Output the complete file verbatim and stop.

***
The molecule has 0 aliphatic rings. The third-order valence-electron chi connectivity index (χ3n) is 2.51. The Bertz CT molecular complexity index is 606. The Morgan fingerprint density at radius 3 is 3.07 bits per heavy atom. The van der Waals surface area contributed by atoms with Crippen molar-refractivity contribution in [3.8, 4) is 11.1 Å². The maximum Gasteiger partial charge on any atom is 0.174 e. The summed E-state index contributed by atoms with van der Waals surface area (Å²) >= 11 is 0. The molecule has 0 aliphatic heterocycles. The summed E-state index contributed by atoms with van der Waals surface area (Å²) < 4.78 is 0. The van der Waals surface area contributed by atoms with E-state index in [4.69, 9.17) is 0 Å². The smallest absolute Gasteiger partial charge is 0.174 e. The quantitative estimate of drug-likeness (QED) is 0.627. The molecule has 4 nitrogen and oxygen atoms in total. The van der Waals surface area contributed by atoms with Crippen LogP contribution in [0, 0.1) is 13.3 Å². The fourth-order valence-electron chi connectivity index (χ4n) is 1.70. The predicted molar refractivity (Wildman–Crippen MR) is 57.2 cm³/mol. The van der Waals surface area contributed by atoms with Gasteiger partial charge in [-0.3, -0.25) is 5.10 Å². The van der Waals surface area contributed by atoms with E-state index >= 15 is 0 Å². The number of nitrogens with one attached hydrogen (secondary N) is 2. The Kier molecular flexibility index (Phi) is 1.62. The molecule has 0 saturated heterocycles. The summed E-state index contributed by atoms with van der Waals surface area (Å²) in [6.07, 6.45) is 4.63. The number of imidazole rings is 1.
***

The molecule has 0 aliphatic rings. The third-order valence-electron chi connectivity index (χ3n) is 2.51. The Bertz CT molecular complexity index is 606. The Morgan fingerprint density at radius 3 is 3.07 bits per heavy atom. The van der Waals surface area contributed by atoms with Crippen molar-refractivity contribution in [3.8, 4) is 11.1 Å². The maximum Gasteiger partial charge on any atom is 0.174 e. The summed E-state index contributed by atoms with van der Waals surface area (Å²) >= 11 is 0. The molecule has 0 aliphatic heterocycles. The summed E-state index contributed by atoms with van der Waals surface area (Å²) < 4.78 is 0. The van der Waals surface area contributed by atoms with E-state index in [4.69, 9.17) is 0 Å². The smallest absolute Gasteiger partial charge is 0.174 e. The quantitative estimate of drug-likeness (QED) is 0.627. The molecule has 4 nitrogen and oxygen atoms in total. The van der Waals surface area contributed by atoms with Crippen LogP contribution in [0, 0.1) is 13.3 Å². The fourth-order valence-electron chi connectivity index (χ4n) is 1.70. The predicted molar refractivity (Wildman–Crippen MR) is 57.2 cm³/mol. The van der Waals surface area contributed by atoms with Gasteiger partial charge in [-0.3, -0.25) is 5.10 Å². The van der Waals surface area contributed by atoms with E-state index >= 15 is 0 Å². The number of nitrogens with one attached hydrogen (secondary N) is 2. The Kier molecular flexibility index (Phi) is 1.62. The molecule has 0 saturated heterocycles. The summed E-state index contributed by atoms with van der Waals surface area (Å²) in [6.07, 6.45) is 4.63. The number of imidazole rings is 1.